I’ve had the chance to see this wine many times. In its youth, it was black and concentrated, but not overly so to the extent it lost its Pinot Noir-ness. It has remained that way ever since, clearly a wine with all the potential to live well, while developing greater complexity on the way. This time, it was definitely in the secondary spectrum, with red and brown fruits, a softened palate with very smooth flow. Savoury game and earthy notes prevailed. Yet it still had stylishness and clear brooding depth to go another 5-7 years easily. How did Danny get this one so perfect? So much built into it, yet not too much. As layers peel off, there's another layer there. The vinous Russian Doll. It was an original and still is.
Friday, March 28, 2014
To cap off the day, a lovely meal with barbecue, everything cooked to perfection. Our contribution was a bottle that Grannianni had passed on to SWMBO with the instructions: “Just enjoy it!” So the top was broached and away we went. The wine was the 2001 Daniel Schuster ‘Omihi Hills Vineyard Selection’ Pinot Noir. Danny Schuster was the modern godfather of New Zealand Pinot Noir, making the benchmark St Helena 1982. It was the original of the genre, and brought him fame rather than notoriety. Danny went on to establish his own label, and the wines ranged from more ordinary to spectacular. This 2001 was seen as in the latter category.
Posted by Wine Noter at Friday, March 28, 2014
Tuesday, March 25, 2014
The Eventress and New Man called out of the blue for dinner. Sometimes the spontaneous invitations are the most workable, as it is there and then. I was free, and SWMBO made herself free. Over the course of the meal, a number of fine bottles came and went.
Then dessert called for something sweet and sticky, and the New Man raced downstairs to the cellar for something not planned. He found a 1991 Rongopai Te Kauwhata Botrytised Chardonnay, in fact his last bottle. It was sticking around, as he wasn’t game to try it on other guests. We were clearly a special case, possibly because we are less discriminating – or is it because we try to appreciate all the wines?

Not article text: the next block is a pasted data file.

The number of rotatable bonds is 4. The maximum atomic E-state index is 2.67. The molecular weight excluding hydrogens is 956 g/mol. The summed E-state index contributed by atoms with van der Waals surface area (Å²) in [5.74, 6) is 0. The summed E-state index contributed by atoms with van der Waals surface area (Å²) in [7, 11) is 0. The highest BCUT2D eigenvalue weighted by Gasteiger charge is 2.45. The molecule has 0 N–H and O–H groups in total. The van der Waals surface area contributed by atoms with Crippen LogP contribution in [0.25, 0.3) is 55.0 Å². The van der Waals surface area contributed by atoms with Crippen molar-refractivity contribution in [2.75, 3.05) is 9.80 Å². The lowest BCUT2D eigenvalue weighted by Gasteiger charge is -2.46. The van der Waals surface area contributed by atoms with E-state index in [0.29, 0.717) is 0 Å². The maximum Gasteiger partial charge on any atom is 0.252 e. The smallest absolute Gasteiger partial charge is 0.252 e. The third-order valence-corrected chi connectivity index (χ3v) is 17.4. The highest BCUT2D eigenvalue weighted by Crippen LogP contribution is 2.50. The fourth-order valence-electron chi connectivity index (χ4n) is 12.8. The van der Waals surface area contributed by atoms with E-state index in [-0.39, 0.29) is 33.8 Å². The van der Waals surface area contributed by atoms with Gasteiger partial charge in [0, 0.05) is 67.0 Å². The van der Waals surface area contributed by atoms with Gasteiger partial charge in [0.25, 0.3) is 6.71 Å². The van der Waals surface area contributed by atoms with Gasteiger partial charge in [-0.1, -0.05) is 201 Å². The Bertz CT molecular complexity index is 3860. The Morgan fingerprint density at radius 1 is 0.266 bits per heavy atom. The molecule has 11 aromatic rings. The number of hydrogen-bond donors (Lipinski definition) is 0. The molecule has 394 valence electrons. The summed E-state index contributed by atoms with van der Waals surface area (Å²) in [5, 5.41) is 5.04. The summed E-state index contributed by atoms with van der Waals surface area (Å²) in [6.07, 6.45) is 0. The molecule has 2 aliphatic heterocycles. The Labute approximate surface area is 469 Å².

This was a clever and innovative wine over 20 years ago. There were the classical botrytis affected wines from Riesling, Semillon and Furmint. Who would want to waste Chardonnay, unless it was a mistake to let it go rotten? Rainer and Tom at Rongopai were out there, and sweet wines were their forte – and this was a noble experiment. Sure enough it was a success, and they charged highly for the privilege of obtaining bottles.
This last bottle was golden mahogany in colour, and quite burnished in character. Loads of toffee and caramel, with traces of wild honey and marmalade. Only a suggestion of drying out still. And plenty of acid for liveliness and to balance the decadence and sugar. We savoured this bottle, for its ability to stick around. Its makers had moved on…
Posted by Wine Noter at Tuesday, March 25, 2014
Friday, March 14, 2014
Stew Pot and Mitty were taking great delight in sipping on the 2010 Villa Maria ‘Single Vineyard – Southern Clays’ Marlborough Pinot Noir. It’s certainly one of my favourites from the stable, as it has darker fruit flavours, berries and plums, and a full, fleshy nature. The wine reflects its origins, the Southern Hills with the clay-influenced soils, a little heavier for sure, and it’s in the wine. It’s certainly no fruit bomb, as there is a modicum of restraint, and there’s good structure too. It seems to want to deliver too much, but it never does. You ending up partaking another glass, always. Could we do better? It would seem not.
Until we discovered a twin to the wine that we were meant to partake of, compare and enjoy with the first. Out host had left if for us. A 2010 Villa Maria ‘Single Vineyard – Taylors Pass’ Marlborough Pinot Noir. From higher in elevation, and lighter soils, to the south, on the cusp of the Awatere Valley, on the northern bank of the river. And it comes through in the wine. The wine is lighter, finer, tighter. More red fruits, cherries for sure, with more pronounced cut, acid and tannins. Less flesh. Some might say it is more classical Olde Worlde style. Well, Stew Pot and Mitty took a liking to this one. Whereas SWMBO and I liked the former.
There’s so much to like about both, because there’s a lot of similarities, after all they come from the same family. They’re actually twins, and not identical, of course
Posted by Wine Noter at Friday, March 14, 2014